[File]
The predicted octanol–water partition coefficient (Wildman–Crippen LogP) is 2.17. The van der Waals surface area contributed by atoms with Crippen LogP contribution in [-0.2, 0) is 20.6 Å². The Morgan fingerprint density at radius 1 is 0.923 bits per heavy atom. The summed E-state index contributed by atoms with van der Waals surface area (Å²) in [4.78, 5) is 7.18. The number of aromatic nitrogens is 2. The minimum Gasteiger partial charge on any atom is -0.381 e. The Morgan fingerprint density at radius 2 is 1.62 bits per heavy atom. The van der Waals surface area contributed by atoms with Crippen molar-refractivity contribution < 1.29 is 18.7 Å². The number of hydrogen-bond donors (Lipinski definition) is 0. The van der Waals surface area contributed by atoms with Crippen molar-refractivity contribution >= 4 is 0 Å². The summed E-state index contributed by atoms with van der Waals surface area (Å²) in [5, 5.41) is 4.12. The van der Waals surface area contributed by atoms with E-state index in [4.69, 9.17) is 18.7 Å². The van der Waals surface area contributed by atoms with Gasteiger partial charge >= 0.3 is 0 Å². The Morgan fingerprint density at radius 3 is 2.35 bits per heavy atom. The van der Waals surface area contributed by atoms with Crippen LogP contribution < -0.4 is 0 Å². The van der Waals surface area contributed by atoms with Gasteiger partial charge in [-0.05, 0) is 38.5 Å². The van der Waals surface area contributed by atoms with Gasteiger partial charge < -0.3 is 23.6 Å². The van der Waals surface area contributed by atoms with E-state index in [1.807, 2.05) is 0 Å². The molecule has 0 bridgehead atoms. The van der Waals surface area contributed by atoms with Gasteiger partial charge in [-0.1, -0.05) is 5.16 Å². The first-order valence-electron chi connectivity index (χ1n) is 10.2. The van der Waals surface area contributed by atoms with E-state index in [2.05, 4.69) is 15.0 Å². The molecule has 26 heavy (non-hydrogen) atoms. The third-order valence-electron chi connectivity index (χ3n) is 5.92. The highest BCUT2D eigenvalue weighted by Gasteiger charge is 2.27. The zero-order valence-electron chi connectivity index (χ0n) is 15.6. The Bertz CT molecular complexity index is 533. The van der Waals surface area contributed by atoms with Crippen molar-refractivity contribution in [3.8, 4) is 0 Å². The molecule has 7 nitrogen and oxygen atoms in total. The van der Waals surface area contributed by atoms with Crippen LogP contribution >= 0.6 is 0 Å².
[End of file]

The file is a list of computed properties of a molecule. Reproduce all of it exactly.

The predicted octanol–water partition coefficient (Wildman–Crippen LogP) is 2.17. The van der Waals surface area contributed by atoms with Crippen LogP contribution in [-0.2, 0) is 20.6 Å². The Morgan fingerprint density at radius 1 is 0.923 bits per heavy atom. The summed E-state index contributed by atoms with van der Waals surface area (Å²) in [4.78, 5) is 7.18. The number of aromatic nitrogens is 2. The minimum Gasteiger partial charge on any atom is -0.381 e. The Morgan fingerprint density at radius 2 is 1.62 bits per heavy atom. The van der Waals surface area contributed by atoms with Crippen molar-refractivity contribution < 1.29 is 18.7 Å². The number of hydrogen-bond donors (Lipinski definition) is 0. The van der Waals surface area contributed by atoms with Crippen molar-refractivity contribution >= 4 is 0 Å². The summed E-state index contributed by atoms with van der Waals surface area (Å²) in [5, 5.41) is 4.12. The van der Waals surface area contributed by atoms with E-state index in [4.69, 9.17) is 18.7 Å². The van der Waals surface area contributed by atoms with Gasteiger partial charge >= 0.3 is 0 Å². The Morgan fingerprint density at radius 3 is 2.35 bits per heavy atom. The van der Waals surface area contributed by atoms with Crippen LogP contribution < -0.4 is 0 Å². The van der Waals surface area contributed by atoms with Gasteiger partial charge in [-0.05, 0) is 38.5 Å². The van der Waals surface area contributed by atoms with Gasteiger partial charge < -0.3 is 23.6 Å². The van der Waals surface area contributed by atoms with E-state index in [1.807, 2.05) is 0 Å². The molecule has 0 bridgehead atoms. The van der Waals surface area contributed by atoms with Gasteiger partial charge in [-0.1, -0.05) is 5.16 Å². The first-order valence-electron chi connectivity index (χ1n) is 10.2. The van der Waals surface area contributed by atoms with E-state index in [2.05, 4.69) is 15.0 Å². The molecule has 26 heavy (non-hydrogen) atoms. The third-order valence-electron chi connectivity index (χ3n) is 5.92. The highest BCUT2D eigenvalue weighted by Gasteiger charge is 2.27. The zero-order valence-electron chi connectivity index (χ0n) is 15.6. The Bertz CT molecular complexity index is 533. The van der Waals surface area contributed by atoms with Crippen molar-refractivity contribution in [3.8, 4) is 0 Å². The molecule has 7 nitrogen and oxygen atoms in total. The van der Waals surface area contributed by atoms with Crippen LogP contribution >= 0.6 is 0 Å².